If you’re angry about the prisoner swap that brought Sgt. Bowe Bergdahl home in exchange for five Taliban fighters, perhaps some of your outrage should be directed at the lax recruitment standards that landed him in the Army and sent him to Afghanistan in the first place.
Before he became a Taliban prisoner, before he wrote in his journal “I am the lone wolf of deadly nothingness,” before he ever joined the Army, Sgt. Bowe Bergdahl was discharged from the U.S. Coast Guard for psychological reasons, said close friends who were worried about his emotional health at the time.
The 2006 discharge and a trove of Bergdahl’s writing — the handwritten journal along with other essays, stories and e-mails provided to The Washington Post — paint a portrait of a deeply complicated and fragile young man who was by his own account struggling to maintain his mental stability from the start of basic training until the moment he walked off his post in eastern Afghanistan.
“I’m worried,” he wrote in one journal entry before he deployed. “The closer I get to ship day, the calmer the voices are. I’m reverting. I’m getting colder. My feelings are being flushed with the frozen logic and the training, all the unfeeling cold judgment of the darkness.”
“I will not lose this mind, this world I have deep inside,” he wrote a few pages later. “I will not lose this passion of beauty.”
“Trying to keep my self togeather,” he wrote at another point, using his often unorthodox spelling. “I’m so tired of the blackness, but what will happen to me without it. Bloody hell why do I keep thinking of this over and over.”
On June 9, two weeks before he walked away, Bergdahl sent an e-mail to a friend.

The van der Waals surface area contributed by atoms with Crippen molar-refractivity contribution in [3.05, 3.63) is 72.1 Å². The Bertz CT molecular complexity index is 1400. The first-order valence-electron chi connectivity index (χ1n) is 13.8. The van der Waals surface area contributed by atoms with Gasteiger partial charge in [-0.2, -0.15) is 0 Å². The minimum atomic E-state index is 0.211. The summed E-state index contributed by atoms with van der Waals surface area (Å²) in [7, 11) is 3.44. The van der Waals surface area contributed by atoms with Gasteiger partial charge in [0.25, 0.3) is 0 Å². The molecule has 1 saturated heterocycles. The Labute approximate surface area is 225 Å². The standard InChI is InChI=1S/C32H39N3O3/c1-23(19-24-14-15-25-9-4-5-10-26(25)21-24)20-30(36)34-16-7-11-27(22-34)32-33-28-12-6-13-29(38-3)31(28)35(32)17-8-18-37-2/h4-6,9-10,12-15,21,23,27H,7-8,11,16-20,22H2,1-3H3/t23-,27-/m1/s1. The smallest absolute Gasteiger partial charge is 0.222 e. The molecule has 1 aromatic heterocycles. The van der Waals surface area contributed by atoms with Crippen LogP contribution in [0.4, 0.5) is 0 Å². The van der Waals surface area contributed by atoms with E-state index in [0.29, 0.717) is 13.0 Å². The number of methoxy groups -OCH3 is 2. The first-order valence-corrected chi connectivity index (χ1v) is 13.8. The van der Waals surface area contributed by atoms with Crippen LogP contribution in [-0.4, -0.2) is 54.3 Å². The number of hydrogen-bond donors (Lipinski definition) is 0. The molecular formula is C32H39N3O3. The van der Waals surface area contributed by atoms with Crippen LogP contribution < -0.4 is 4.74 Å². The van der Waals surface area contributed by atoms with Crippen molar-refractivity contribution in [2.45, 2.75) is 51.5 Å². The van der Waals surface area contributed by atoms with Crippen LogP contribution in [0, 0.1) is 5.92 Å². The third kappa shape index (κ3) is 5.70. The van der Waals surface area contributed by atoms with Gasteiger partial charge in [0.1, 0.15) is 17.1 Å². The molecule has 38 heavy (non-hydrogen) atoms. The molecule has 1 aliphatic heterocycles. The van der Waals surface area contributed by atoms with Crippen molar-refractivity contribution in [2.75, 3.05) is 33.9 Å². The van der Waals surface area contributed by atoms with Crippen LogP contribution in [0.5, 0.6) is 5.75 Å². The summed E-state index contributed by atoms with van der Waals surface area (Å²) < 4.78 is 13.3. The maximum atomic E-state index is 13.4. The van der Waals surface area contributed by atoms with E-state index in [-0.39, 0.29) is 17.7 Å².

“l1nes n0 t g00 d h3rE. tell u when 1 ha ve a si coure 1ine about pl/-\ns,” read the partially coded message, one of Bergdahl’s many references to unspecified plans and dreams of walking away — to China, into the mountains, or, as he says at one point, into “the artist’s painted world, hiding from the fields of blood and screams, hidden from the monster within himself.”
Several days after he vanished, a box containing his blue spiral-bound journal, his Apple laptop, a copy of the novel “Atlas Shrugged,” military records and other items arrived at the home of his close friend Kim Harrison, whom Bergdahl designated in his Army paperwork as the person who should receive his remains.
Harrison said she decided to share the journal and computer files with The Post because she has become concerned about the portrayal of Bergdahl as a calculating deserter, which she contends is at odds with her understanding of him as a sensitive, vulnerable young man.
A senior Army official, speaking on condition of anonymity, confirmed that the Army was aware of a prior “administrative discharge” when Bergdahl enlisted. A separate Army official, also speaking on condition of anonymity, said that Bergdahl would have required a waiver to enlist under such circumstances. The official could not immediately confirm that Bergdahl received one.
With two wars raging in Iraq and Afghanistan in 2008, the Army was meeting recruitment goals by issuing waivers that allowed people with criminal records, health conditions and other problems to enlist. According to a 2008 Army War College study on the subject, the Army was issuing waivers at a rate of one for every five recruits at the time.
In other words Bergdahl had huge psychological issues that Army recruiters, desperate to fill quotas, were apparently prepared to ignore– even with his Coast Guard discharge. Simply, he should never have been recruited in the first place. The real blame lies with the upper ranks of the Army, which approved the lax recruitment policies, and ultimately with George Bush, who was president at the time.